· A project cannot achieve certification until all steps are completed. At ASID headquarters, certification was ultimately awarded by the Green Business Certification, Inc. (GBCI), a third-party certifying body, in mid-2017.
· It’s important to be aware that WELL requires ongoing monitoring. Once LEED status is achieved, the process ends. But an integral part of WELL is re-certification every three years.
Image courtesy of Eric Laignel.
The innovative 8,500-square-foot ASID headquarters incorporates many features adhering to WELL standards, such as:
· Air & Water – Carbon filters were installed in the air-handling units and the water purification systems. All cleaning and chemical storage units are closed from adjacent spaces and equipped with exhaust vents.
· Nourishment – Fruits and vegetables are always available. The hydration station provides filtered water to encourage non-sugary beverages. The preferred event caterer specializes in fresh menu options.
· Light – As mentioned, special circadian lighting mimics the 24-hour natural body cycle (known as the circadian rhythm). In addition, 90 percent of occupied office space has direct access to natural light.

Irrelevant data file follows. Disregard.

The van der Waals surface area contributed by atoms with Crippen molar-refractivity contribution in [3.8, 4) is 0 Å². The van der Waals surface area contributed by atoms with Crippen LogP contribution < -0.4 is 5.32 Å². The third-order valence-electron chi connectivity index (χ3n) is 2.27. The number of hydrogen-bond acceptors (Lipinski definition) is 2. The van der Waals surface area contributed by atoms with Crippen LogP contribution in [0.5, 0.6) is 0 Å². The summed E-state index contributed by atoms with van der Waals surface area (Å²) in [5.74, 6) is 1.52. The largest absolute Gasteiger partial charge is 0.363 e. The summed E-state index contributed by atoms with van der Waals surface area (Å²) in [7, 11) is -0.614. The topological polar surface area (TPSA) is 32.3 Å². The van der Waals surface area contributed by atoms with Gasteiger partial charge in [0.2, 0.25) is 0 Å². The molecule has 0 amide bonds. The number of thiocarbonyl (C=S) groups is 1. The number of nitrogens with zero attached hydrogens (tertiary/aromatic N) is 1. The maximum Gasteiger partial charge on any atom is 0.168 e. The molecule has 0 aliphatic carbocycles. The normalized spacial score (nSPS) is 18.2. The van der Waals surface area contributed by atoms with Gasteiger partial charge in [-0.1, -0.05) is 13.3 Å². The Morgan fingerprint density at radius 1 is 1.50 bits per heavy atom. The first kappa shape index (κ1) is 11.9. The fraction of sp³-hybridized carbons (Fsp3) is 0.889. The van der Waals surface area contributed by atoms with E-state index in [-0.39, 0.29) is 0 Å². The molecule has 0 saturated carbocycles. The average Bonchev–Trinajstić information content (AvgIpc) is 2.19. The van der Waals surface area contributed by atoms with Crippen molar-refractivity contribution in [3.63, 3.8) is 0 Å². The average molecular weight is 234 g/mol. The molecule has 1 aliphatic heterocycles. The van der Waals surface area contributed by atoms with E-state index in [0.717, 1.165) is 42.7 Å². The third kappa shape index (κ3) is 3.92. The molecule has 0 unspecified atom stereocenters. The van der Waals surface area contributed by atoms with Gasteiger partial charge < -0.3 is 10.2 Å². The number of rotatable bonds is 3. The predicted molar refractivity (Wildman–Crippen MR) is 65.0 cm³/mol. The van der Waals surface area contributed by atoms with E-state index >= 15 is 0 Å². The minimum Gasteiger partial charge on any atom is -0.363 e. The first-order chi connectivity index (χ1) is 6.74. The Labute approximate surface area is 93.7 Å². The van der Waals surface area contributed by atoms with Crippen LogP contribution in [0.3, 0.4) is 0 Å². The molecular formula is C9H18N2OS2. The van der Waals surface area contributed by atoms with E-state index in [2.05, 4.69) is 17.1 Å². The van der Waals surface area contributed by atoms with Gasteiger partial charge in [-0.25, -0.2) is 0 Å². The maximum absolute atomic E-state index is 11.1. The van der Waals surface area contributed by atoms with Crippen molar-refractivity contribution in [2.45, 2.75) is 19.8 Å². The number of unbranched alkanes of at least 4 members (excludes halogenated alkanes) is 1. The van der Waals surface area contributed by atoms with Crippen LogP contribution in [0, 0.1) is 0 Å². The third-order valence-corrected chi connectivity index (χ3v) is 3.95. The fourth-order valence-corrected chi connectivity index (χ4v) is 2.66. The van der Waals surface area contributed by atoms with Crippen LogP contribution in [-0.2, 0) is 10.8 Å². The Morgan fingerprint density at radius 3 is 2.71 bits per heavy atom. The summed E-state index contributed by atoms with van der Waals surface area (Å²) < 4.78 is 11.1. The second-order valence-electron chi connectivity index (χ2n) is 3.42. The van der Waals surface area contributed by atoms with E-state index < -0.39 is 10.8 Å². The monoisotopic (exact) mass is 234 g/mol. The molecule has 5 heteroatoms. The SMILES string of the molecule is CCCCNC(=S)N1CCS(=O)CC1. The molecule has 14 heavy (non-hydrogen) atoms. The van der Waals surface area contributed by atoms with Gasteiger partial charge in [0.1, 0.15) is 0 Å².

· Fitness – Sit/stand desks encourage movement and collaboration. A gym offers various types of exercise.
· Comfort – Acoustics of the space are designed so that collaboration areas reduce sound levels. Six different styles of meeting rooms feature whiteboard walls, TV screens and notation tables, and staff members have the option to select which area best fits their gathering.
· Mind – The office has a dedicated wellness room for relaxation and mental pauses, which is acoustically engineered to limit outside noise.
ASID can truly claim that they practice what they preach—by creating a space reflecting their belief: Design impacts lives.
Employees report productivity improvements with the work environment and improved well-being, attributable to the availability of healthy foods and the on-site gym. In addition, staff retention is well above historical standards.
A direct and significant influence on employee productivity, efficiency and creativity has been observed. To demonstrate the impact of design on people, ASID is conducting multiple pre- and post-occupancy studies, funded by the ASID Foundation.
· The pre-occupancy study measured the employees’ interactions, movements and environmental conditions.
· After six months, the study was replicated to evaluate how the design of the new space contributed to the behavioral changes toward healthier lifestyles and increases in productivity.
Additionally, during the required third-year recertification, more measurements will become available.
It is smart business to recognize that Millennial preferences in the workplace are influencing the office market. For example, Millennials request natural light, fresh food options, acoustic controls, ergonomics, and sustainability—all of which are addressed by WELL. The result is that WELL can prove highly valuable for employee recruitment and retention.